The National Roman Museum – Altemps Palace is located within the fifteenth-century Palace built by Girolamo Riario and passed over to the Altemps family in 1568. It belonged to the Holy See from 1887 and housed the Spanish College.
It was purchased by the Italian State in 1982 to house the National Roman Museum. It was opened to the public in 1997 after complex restorations that brought to light important frescoes of the fourteenth-eighteenth century and exhibits extraordinary collections of ancient sculptures (Boncompagni Ludovisi, Altemps, Del Drago, Mattei, and Brancaccio) and an Egyptian collection.
The collection was started in the years 1621-1623 by cardinal Ludovico Ludovisi, nephew of Pope Gregory the Fifteenth, for his country-house on the Quirinal. In consequence of the urbanization of the zone performed at the end of the nineteenth century, the villa disappeared and in 1901 the Italian State purchased the most important part of the collection from the Boncompagni Ludovisi heirs and exhibited it firstly in the complex of the Thermae of Diocletian and lastly in Palazzo Altemps.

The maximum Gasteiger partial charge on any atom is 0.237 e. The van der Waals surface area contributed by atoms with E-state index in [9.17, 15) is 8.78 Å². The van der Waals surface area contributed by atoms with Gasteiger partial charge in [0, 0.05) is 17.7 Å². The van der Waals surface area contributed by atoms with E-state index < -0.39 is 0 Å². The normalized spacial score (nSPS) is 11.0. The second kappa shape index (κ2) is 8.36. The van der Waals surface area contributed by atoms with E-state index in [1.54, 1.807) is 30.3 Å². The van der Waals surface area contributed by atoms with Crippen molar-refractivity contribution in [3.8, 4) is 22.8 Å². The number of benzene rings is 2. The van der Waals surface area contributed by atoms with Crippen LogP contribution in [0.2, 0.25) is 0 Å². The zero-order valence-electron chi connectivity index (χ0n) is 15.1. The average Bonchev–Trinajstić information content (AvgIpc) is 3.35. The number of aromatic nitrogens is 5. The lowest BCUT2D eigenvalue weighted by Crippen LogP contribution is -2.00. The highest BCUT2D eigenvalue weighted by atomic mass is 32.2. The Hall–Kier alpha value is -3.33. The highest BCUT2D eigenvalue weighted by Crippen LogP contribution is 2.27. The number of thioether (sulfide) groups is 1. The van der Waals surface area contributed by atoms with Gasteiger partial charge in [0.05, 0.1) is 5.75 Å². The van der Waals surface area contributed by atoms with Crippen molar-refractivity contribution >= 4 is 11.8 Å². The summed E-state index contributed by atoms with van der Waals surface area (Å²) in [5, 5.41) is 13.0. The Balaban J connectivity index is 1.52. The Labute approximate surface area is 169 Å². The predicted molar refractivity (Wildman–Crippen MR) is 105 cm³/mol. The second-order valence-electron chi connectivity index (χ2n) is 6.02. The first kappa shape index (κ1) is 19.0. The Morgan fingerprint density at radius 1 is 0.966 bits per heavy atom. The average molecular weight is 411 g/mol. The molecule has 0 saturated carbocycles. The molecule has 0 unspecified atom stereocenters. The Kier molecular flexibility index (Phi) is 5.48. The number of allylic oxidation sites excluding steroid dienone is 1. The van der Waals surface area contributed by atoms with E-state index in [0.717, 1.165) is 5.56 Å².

The sculptures, disseminated on the ground floor, the first floor, and the courtyard of the Palace, enrich all the spaces, rooms, halls, and corridors. Decorations of grapes and deer’s heads, heraldic emblem of the Altemps family, are recurrent on ceilings, trabeations, and vaults.
The works exhibited include the group of the Galatian killing himself after having killed his wife (that constituted a single group with the Dying Galatian exhibited at the Capitoline Museums); the Sarcophagus and the Ludovisi Throne, Athena restored by Algardi and Ares completed by Bernini.